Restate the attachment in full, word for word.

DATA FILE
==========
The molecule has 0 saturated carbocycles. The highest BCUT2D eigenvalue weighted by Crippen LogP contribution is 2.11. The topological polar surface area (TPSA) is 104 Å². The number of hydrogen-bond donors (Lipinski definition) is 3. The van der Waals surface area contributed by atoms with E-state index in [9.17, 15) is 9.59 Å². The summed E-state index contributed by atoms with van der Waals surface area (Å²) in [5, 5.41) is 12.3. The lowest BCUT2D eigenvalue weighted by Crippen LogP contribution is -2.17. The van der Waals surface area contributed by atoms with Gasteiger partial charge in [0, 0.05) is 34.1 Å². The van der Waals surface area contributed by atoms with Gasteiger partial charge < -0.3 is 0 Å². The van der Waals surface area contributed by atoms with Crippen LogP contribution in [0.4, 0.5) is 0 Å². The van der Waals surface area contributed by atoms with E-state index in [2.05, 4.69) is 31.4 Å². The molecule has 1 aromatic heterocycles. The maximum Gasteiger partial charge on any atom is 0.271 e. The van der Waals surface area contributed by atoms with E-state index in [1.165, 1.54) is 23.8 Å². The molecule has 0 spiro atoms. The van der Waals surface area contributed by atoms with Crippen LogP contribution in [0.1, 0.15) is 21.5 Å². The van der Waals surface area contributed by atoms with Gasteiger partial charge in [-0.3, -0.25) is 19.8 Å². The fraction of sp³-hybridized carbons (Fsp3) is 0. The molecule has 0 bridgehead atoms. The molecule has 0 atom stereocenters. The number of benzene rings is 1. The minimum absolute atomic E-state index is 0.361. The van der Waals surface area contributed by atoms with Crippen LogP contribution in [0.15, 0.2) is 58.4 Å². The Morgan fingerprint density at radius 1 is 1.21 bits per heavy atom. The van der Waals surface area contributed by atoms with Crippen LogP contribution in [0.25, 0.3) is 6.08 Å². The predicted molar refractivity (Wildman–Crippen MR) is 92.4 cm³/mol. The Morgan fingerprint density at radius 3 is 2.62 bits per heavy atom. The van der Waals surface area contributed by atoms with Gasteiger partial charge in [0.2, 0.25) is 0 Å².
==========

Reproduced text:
The molecule has 0 saturated carbocycles. The highest BCUT2D eigenvalue weighted by Crippen LogP contribution is 2.11. The topological polar surface area (TPSA) is 104 Å². The number of hydrogen-bond donors (Lipinski definition) is 3. The van der Waals surface area contributed by atoms with E-state index in [9.17, 15) is 9.59 Å². The summed E-state index contributed by atoms with van der Waals surface area (Å²) in [5, 5.41) is 12.3. The lowest BCUT2D eigenvalue weighted by Crippen LogP contribution is -2.17. The van der Waals surface area contributed by atoms with Gasteiger partial charge in [0, 0.05) is 34.1 Å². The van der Waals surface area contributed by atoms with Gasteiger partial charge < -0.3 is 0 Å². The van der Waals surface area contributed by atoms with Crippen LogP contribution in [0.4, 0.5) is 0 Å². The van der Waals surface area contributed by atoms with E-state index in [2.05, 4.69) is 31.4 Å². The molecule has 1 aromatic heterocycles. The maximum Gasteiger partial charge on any atom is 0.271 e. The van der Waals surface area contributed by atoms with E-state index in [1.165, 1.54) is 23.8 Å². The molecule has 0 spiro atoms. The van der Waals surface area contributed by atoms with Crippen LogP contribution in [0.1, 0.15) is 21.5 Å². The van der Waals surface area contributed by atoms with Gasteiger partial charge in [-0.3, -0.25) is 19.8 Å². The fraction of sp³-hybridized carbons (Fsp3) is 0. The molecule has 0 bridgehead atoms. The molecule has 0 atom stereocenters. The number of benzene rings is 1. The minimum absolute atomic E-state index is 0.361. The van der Waals surface area contributed by atoms with Crippen LogP contribution in [0.15, 0.2) is 58.4 Å². The Morgan fingerprint density at radius 1 is 1.21 bits per heavy atom. The van der Waals surface area contributed by atoms with Crippen LogP contribution in [0.25, 0.3) is 6.08 Å². The predicted molar refractivity (Wildman–Crippen MR) is 92.4 cm³/mol. The Morgan fingerprint density at radius 3 is 2.62 bits per heavy atom. The van der Waals surface area contributed by atoms with Gasteiger partial charge in [0.2, 0.25) is 0 Å².